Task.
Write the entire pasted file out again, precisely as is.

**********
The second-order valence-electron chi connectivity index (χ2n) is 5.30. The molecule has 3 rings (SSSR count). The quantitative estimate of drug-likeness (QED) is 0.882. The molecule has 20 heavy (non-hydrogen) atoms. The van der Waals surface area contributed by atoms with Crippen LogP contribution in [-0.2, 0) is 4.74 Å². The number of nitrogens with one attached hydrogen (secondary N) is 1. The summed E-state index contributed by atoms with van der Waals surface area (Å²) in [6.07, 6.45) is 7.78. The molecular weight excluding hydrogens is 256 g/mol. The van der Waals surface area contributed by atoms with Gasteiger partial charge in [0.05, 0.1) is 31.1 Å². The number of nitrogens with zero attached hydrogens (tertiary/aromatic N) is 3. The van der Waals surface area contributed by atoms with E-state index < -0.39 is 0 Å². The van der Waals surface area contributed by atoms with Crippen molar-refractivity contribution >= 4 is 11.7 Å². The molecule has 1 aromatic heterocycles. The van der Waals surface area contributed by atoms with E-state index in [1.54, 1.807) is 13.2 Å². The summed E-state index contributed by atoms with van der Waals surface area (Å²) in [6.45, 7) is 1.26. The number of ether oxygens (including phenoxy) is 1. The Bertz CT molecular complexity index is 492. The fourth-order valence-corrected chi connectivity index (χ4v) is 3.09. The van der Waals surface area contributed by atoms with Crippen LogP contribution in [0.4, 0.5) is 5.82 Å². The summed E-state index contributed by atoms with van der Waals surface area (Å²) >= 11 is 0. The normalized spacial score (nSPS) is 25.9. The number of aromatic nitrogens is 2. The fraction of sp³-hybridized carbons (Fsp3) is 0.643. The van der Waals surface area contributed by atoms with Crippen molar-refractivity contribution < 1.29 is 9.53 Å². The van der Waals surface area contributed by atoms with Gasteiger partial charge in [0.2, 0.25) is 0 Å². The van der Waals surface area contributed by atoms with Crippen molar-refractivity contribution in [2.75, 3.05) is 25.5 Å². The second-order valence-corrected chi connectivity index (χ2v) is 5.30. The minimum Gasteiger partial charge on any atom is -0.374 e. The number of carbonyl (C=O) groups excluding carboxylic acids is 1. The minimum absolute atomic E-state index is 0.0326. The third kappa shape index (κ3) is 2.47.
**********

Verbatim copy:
The second-order valence-electron chi connectivity index (χ2n) is 5.30. The molecule has 3 rings (SSSR count). The quantitative estimate of drug-likeness (QED) is 0.882. The molecule has 20 heavy (non-hydrogen) atoms. The van der Waals surface area contributed by atoms with Crippen LogP contribution in [-0.2, 0) is 4.74 Å². The number of nitrogens with one attached hydrogen (secondary N) is 1. The summed E-state index contributed by atoms with van der Waals surface area (Å²) in [6.07, 6.45) is 7.78. The molecular weight excluding hydrogens is 256 g/mol. The van der Waals surface area contributed by atoms with Gasteiger partial charge in [0.05, 0.1) is 31.1 Å². The number of nitrogens with zero attached hydrogens (tertiary/aromatic N) is 3. The van der Waals surface area contributed by atoms with E-state index < -0.39 is 0 Å². The van der Waals surface area contributed by atoms with Crippen molar-refractivity contribution >= 4 is 11.7 Å². The molecule has 1 aromatic heterocycles. The van der Waals surface area contributed by atoms with E-state index in [1.54, 1.807) is 13.2 Å². The summed E-state index contributed by atoms with van der Waals surface area (Å²) in [6.45, 7) is 1.26. The number of ether oxygens (including phenoxy) is 1. The Bertz CT molecular complexity index is 492. The fourth-order valence-corrected chi connectivity index (χ4v) is 3.09. The van der Waals surface area contributed by atoms with Crippen LogP contribution in [0.4, 0.5) is 5.82 Å². The summed E-state index contributed by atoms with van der Waals surface area (Å²) >= 11 is 0. The normalized spacial score (nSPS) is 25.9. The number of aromatic nitrogens is 2. The fraction of sp³-hybridized carbons (Fsp3) is 0.643. The van der Waals surface area contributed by atoms with Crippen molar-refractivity contribution < 1.29 is 9.53 Å². The van der Waals surface area contributed by atoms with Gasteiger partial charge in [0.2, 0.25) is 0 Å². The van der Waals surface area contributed by atoms with Crippen molar-refractivity contribution in [2.75, 3.05) is 25.5 Å². The second-order valence-corrected chi connectivity index (χ2v) is 5.30. The minimum Gasteiger partial charge on any atom is -0.374 e. The number of carbonyl (C=O) groups excluding carboxylic acids is 1. The minimum absolute atomic E-state index is 0.0326. The third kappa shape index (κ3) is 2.47.